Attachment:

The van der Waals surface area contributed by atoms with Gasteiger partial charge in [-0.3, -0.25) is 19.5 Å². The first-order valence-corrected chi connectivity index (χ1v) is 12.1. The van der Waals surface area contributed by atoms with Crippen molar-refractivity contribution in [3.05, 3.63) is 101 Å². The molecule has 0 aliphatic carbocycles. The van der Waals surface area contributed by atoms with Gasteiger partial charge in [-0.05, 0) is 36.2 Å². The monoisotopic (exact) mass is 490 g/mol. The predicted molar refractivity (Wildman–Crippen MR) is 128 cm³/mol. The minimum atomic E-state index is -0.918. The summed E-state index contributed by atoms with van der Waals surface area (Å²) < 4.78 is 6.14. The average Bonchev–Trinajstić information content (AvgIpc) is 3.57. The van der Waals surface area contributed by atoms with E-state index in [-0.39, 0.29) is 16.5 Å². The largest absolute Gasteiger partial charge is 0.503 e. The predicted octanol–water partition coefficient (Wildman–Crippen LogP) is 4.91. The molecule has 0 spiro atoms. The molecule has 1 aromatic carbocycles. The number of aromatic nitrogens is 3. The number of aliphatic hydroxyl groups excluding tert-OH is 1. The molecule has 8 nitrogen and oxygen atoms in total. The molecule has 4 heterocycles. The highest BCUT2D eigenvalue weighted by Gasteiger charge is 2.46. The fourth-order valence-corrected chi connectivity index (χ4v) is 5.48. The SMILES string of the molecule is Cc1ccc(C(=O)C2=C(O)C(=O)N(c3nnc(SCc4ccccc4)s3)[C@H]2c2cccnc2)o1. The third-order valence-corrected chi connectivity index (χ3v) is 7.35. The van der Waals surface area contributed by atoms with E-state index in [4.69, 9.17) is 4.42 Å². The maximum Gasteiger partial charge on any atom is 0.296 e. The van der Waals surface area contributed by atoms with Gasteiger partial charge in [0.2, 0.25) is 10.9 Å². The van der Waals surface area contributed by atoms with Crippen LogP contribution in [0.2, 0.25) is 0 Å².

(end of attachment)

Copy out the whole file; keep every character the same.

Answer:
The van der Waals surface area contributed by atoms with Gasteiger partial charge in [-0.3, -0.25) is 19.5 Å². The first-order valence-corrected chi connectivity index (χ1v) is 12.1. The van der Waals surface area contributed by atoms with Crippen molar-refractivity contribution in [3.05, 3.63) is 101 Å². The molecule has 0 aliphatic carbocycles. The van der Waals surface area contributed by atoms with Gasteiger partial charge in [-0.05, 0) is 36.2 Å². The monoisotopic (exact) mass is 490 g/mol. The predicted molar refractivity (Wildman–Crippen MR) is 128 cm³/mol. The minimum atomic E-state index is -0.918. The summed E-state index contributed by atoms with van der Waals surface area (Å²) < 4.78 is 6.14. The average Bonchev–Trinajstić information content (AvgIpc) is 3.57. The van der Waals surface area contributed by atoms with E-state index in [-0.39, 0.29) is 16.5 Å². The largest absolute Gasteiger partial charge is 0.503 e. The predicted octanol–water partition coefficient (Wildman–Crippen LogP) is 4.91. The molecule has 0 spiro atoms. The molecule has 1 aromatic carbocycles. The number of aromatic nitrogens is 3. The number of aliphatic hydroxyl groups excluding tert-OH is 1. The molecule has 8 nitrogen and oxygen atoms in total. The molecule has 4 heterocycles. The highest BCUT2D eigenvalue weighted by Gasteiger charge is 2.46. The fourth-order valence-corrected chi connectivity index (χ4v) is 5.48. The SMILES string of the molecule is Cc1ccc(C(=O)C2=C(O)C(=O)N(c3nnc(SCc4ccccc4)s3)[C@H]2c2cccnc2)o1. The third-order valence-corrected chi connectivity index (χ3v) is 7.35. The van der Waals surface area contributed by atoms with E-state index in [4.69, 9.17) is 4.42 Å². The maximum Gasteiger partial charge on any atom is 0.296 e. The van der Waals surface area contributed by atoms with Gasteiger partial charge in [0.2, 0.25) is 10.9 Å². The van der Waals surface area contributed by atoms with Crippen LogP contribution in [0.2, 0.25) is 0 Å².